Kinesiology and Health Education
Darla Castelli • Professor
Extending the work of the Whole Communities – Whole Health (WCWH) Bridging Barriers Research Development Initiative, Darla Castelli and her co-PI, Andreana Haley, recently received an R01 grant from NHLBI to further examine the behavioral and environmental risk factors associated with metabolic syndrome (MetS) and brain vulnerability. As a longitudinal cohort study of children’s health launched in the spring of 2018, WCWH seeks to uncover the factors that affect the overall health of those historically left out of the research process. While studying families living in Austin’s eastern crescent, the researchers discovered patterns of behaviors among Latina mothers that place them at risk for poor metabolic health and cardiovascular disease (CVD). In their proposal, “FEASible: Sensing Factors of Environment, Activity, and Sleep to Validate Metabolic Health Burden Among Latina Women,” the research team will validate dense sensing protocols and identify risk factors associated with MetS as precursors to CVD using the wearable and environmental sensors developed in the WCWH study, as well as neuroimaging techniques.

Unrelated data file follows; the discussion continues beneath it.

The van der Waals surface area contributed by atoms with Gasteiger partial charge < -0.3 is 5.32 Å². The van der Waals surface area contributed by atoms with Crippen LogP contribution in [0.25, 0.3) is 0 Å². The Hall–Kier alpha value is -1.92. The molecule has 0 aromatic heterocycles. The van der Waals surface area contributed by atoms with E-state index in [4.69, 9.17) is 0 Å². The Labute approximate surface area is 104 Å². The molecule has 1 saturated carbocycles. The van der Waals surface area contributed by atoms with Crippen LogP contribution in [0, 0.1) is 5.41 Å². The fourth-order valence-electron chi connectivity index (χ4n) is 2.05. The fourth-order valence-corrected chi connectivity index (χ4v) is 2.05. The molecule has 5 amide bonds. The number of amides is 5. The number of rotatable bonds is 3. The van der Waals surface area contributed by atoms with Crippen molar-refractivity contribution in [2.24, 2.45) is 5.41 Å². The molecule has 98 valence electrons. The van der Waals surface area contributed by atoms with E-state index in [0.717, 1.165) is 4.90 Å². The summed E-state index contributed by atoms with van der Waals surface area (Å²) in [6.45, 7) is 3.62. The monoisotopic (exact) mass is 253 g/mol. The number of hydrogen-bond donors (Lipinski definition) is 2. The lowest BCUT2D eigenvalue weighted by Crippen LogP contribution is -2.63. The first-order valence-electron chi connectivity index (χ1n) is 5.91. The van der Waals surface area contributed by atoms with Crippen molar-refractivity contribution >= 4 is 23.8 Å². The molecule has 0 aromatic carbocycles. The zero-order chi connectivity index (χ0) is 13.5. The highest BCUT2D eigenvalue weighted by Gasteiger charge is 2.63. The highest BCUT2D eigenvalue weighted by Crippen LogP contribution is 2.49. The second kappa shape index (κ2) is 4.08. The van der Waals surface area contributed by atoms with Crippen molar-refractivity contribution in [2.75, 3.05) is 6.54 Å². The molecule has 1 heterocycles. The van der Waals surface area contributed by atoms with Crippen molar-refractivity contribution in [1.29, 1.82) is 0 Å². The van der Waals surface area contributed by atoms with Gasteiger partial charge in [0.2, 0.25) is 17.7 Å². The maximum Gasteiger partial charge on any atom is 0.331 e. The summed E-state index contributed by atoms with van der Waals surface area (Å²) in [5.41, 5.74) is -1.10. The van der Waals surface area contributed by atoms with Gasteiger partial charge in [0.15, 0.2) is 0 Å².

Pablo Montero-Zamora • Postdoctoral Researcher and Provost’s Early Career Fellow